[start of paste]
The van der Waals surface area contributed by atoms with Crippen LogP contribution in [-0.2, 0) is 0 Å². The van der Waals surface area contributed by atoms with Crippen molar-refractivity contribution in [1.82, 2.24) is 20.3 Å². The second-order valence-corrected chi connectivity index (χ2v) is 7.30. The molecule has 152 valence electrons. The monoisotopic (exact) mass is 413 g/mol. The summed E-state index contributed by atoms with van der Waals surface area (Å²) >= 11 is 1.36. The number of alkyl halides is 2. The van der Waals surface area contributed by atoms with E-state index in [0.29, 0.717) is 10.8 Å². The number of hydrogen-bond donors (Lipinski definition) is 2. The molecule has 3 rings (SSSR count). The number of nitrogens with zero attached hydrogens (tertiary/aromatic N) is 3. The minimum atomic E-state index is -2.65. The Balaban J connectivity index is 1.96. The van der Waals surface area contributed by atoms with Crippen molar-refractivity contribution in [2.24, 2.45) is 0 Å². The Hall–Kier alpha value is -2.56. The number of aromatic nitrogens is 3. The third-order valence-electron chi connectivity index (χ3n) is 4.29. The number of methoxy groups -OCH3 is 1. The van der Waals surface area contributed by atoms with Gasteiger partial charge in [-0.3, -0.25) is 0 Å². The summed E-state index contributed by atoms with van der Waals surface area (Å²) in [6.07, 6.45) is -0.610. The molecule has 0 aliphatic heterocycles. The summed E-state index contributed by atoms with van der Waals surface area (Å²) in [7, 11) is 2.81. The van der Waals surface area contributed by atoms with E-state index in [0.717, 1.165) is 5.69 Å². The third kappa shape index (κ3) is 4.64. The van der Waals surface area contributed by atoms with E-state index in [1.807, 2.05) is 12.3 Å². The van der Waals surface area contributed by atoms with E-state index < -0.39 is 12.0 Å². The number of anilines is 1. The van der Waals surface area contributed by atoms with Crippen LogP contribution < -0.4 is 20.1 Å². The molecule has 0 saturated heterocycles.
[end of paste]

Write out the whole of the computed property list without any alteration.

The van der Waals surface area contributed by atoms with Crippen LogP contribution in [-0.2, 0) is 0 Å². The van der Waals surface area contributed by atoms with Crippen molar-refractivity contribution in [1.82, 2.24) is 20.3 Å². The second-order valence-corrected chi connectivity index (χ2v) is 7.30. The molecule has 152 valence electrons. The monoisotopic (exact) mass is 413 g/mol. The summed E-state index contributed by atoms with van der Waals surface area (Å²) >= 11 is 1.36. The number of alkyl halides is 2. The van der Waals surface area contributed by atoms with E-state index in [0.29, 0.717) is 10.8 Å². The number of hydrogen-bond donors (Lipinski definition) is 2. The molecule has 3 rings (SSSR count). The number of nitrogens with zero attached hydrogens (tertiary/aromatic N) is 3. The minimum atomic E-state index is -2.65. The Balaban J connectivity index is 1.96. The van der Waals surface area contributed by atoms with Crippen molar-refractivity contribution in [2.24, 2.45) is 0 Å². The Hall–Kier alpha value is -2.56. The number of aromatic nitrogens is 3. The third-order valence-electron chi connectivity index (χ3n) is 4.29. The number of methoxy groups -OCH3 is 1. The van der Waals surface area contributed by atoms with Gasteiger partial charge in [-0.3, -0.25) is 0 Å². The summed E-state index contributed by atoms with van der Waals surface area (Å²) in [6.07, 6.45) is -0.610. The molecule has 0 aliphatic heterocycles. The summed E-state index contributed by atoms with van der Waals surface area (Å²) in [7, 11) is 2.81. The van der Waals surface area contributed by atoms with E-state index in [0.717, 1.165) is 5.69 Å². The third kappa shape index (κ3) is 4.64. The van der Waals surface area contributed by atoms with E-state index in [1.807, 2.05) is 12.3 Å². The van der Waals surface area contributed by atoms with E-state index < -0.39 is 12.0 Å². The number of anilines is 1. The van der Waals surface area contributed by atoms with Crippen LogP contribution < -0.4 is 20.1 Å². The molecule has 0 saturated heterocycles.